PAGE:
Complete list of the films Guillermo del Toro has recommended on twitter. Click the 'Read notes' button to see his…
Beneath Modern London Lives a Tribe of Once Humans. Neither Men Nor Women… They Are the Raw Meat Of The Human Race!
There's something pretty grisly going on under London in the Tube tunnels between Holborn and Russell Square. When a top civil servant becomes the latest to disappear down there Scotland Yard start to take the matter seriously. Helping them are a young couple who get nearer to the horrors underground than they would wish.
#49 Hoop-Tober 3.2.1
My 500th film of the year is a notable landmark for me and requires something special.
For Halloween 1992 BBC1 aired the now infamous Ghostwatch which they followed with an all-night marathon on BBC2 the likes of which we will sadly never see again.
The penultimate film in the line-up was Death Line aka Raw Meat. I had never heard of it before, let alone seen it, so I had no idea what to expect. And it blew my socks off. It was one of those unforgettable experiences where quite by accident you find an absolute treasure.
The story sees the Police investigating a number of disappearances around a Tube station, which turns out to be linked…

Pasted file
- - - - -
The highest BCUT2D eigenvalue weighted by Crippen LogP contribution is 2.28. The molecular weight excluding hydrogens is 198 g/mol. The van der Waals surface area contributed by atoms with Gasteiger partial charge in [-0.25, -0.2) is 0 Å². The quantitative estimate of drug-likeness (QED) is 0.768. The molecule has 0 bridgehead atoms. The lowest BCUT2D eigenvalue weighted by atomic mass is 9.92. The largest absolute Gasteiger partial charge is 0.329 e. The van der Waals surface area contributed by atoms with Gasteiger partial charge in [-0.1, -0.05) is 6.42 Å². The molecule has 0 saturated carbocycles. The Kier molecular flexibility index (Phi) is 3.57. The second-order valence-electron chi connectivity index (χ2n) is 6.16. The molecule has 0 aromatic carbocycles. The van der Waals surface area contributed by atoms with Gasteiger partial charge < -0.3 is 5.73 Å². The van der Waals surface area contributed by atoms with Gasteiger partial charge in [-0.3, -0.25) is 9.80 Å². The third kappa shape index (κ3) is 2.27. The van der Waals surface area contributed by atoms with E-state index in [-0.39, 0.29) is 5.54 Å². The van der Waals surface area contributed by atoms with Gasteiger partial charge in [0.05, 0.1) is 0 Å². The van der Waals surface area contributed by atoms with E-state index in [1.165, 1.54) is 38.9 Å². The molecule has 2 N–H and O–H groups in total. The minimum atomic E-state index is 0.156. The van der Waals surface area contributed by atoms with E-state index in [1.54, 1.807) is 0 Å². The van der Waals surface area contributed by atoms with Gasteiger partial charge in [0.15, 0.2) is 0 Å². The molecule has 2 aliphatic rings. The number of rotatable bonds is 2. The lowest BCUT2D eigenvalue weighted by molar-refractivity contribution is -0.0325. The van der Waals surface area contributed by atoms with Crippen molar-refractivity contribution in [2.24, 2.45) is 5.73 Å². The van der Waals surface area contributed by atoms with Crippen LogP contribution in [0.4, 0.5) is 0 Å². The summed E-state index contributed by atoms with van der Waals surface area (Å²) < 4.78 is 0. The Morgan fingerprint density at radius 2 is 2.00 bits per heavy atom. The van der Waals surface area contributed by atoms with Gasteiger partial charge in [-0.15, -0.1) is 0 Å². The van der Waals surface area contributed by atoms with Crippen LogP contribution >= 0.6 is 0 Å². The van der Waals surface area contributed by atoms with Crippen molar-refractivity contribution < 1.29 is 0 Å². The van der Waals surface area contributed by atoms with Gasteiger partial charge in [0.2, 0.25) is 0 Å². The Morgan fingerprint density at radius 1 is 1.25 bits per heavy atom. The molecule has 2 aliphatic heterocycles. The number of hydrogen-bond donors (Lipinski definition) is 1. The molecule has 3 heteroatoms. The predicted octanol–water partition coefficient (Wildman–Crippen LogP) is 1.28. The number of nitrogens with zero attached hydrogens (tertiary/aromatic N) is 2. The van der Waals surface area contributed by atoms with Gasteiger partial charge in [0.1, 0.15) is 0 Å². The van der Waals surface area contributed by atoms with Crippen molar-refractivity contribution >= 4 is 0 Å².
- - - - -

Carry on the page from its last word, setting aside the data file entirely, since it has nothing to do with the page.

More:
Mind the doors!
A pretty standard horror film that doesn't meet it's potential of The Hills Have Eyes in the London Tubes, but it's almost elevated by Donald Pleasence having way more fun then he should be as a London Inspector highlighted by an unfriendly, yet gentlemanly exchange with Christopher Lee.
Death Line (aka Raw Meat) is a grim 1970's horror film set in the London underground. It has a couple of stand-out elements to it, first and chiefly, Donald Pleasence's performance. Pleasence is amazing as the working class detective investigating disappearance at Russell Square tube station; he is wry, annoyed and intelligent. The best scene in the film is Donald Pleasence and Christopher Lee going toe-to-toe, Lee is the pompous MI5 man and Pleasence the lower class detective, it is a great scene (and a shame that Lee does not feature more in the film). The second great positive for Death Line is the creepy as hell "monster" at the heart of the story, he, more or less, freaked me…
Here's a review I wrote back in 2004 on Netflix when they credited the reviews to users and had a pretty cool community going: RIP